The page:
While admitting that Caribbean governments are now a necessary part of the globalized economic octopus the world has become in this 21st century, it is equally true to say that globalization is also a system that has left too may losers, most of all the poor.

The impact of liberalization and other macroeconomic shocks has effected a period of low economic growth, deficiencies in the labor market and deterioration in the quality of social services.

In addition, increases in crime and violence, retrenchment of workers, a drop in the real value of social insurance, social assistance and changes in family structures have contributed to the declining living conditions. The overall rate of unemployment in the Windward Islands is growing with women and youth being most acutely affected.

In most parishes, women outnumber men in the ranks of the unemployed. That is the sort of social milieu, which creates revolutions and, indeed, does test the limits of judicial independence.

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Secondly, the equally compelling and unarguable point can be made that modern governments have virtually taken control of our lives from conception to the grave and even beyond. Administrators now grant or refuse licenses, permits, subsidies and similar privileges on an ever- increasing scale. He continues with this very important observation: Both these statements are acknowledging the fact of the enormous growth in the nature and ambit of state power. The state has assumed an ever-increasing range of responsibilities.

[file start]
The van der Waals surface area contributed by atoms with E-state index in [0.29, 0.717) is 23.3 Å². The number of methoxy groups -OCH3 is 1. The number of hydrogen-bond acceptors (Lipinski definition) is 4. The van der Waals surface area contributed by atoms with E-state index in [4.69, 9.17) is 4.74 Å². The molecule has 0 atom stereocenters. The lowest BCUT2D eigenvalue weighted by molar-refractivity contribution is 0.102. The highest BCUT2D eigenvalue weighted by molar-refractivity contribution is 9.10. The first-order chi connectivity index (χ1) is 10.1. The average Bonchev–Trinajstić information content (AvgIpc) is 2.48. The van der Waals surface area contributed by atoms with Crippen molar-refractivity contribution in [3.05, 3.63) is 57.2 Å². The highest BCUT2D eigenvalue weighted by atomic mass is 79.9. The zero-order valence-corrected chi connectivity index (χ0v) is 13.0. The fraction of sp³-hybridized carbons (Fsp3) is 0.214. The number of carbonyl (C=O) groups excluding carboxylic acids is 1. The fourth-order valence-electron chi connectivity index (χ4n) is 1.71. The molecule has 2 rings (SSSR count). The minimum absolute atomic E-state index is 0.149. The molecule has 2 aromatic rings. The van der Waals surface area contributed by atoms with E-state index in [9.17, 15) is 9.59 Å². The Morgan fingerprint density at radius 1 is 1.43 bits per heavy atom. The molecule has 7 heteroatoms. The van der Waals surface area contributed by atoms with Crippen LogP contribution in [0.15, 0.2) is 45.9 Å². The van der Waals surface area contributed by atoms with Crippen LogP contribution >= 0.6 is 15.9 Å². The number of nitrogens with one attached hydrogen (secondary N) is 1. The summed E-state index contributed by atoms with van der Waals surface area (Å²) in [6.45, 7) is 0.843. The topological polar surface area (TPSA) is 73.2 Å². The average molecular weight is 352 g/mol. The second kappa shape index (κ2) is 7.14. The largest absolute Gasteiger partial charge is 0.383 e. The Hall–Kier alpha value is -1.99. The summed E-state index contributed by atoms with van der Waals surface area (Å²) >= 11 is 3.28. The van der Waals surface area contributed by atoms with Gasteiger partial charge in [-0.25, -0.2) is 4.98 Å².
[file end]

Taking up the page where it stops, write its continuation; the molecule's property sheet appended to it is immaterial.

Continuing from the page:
Through nationalization it controls most of the basic industries and the goods and services they supply. It runs a comprehensive system of social services providing benefits from just before the cradle by way of pre-natal sevices to the grave and in between it provides education, a health service, sickness benefits, unemployment benefits and old age pensions.

Constitutional Guarantees

Such enormous power must have profound implications for our traditional understanding of judicial independence. Thirdly, the information technology poses peculiar challenges to the resilience of our societies.

These too have their ripple effects on the independence of the judiciary. Fourthly, we now know about the proverbial complaints about the trial process: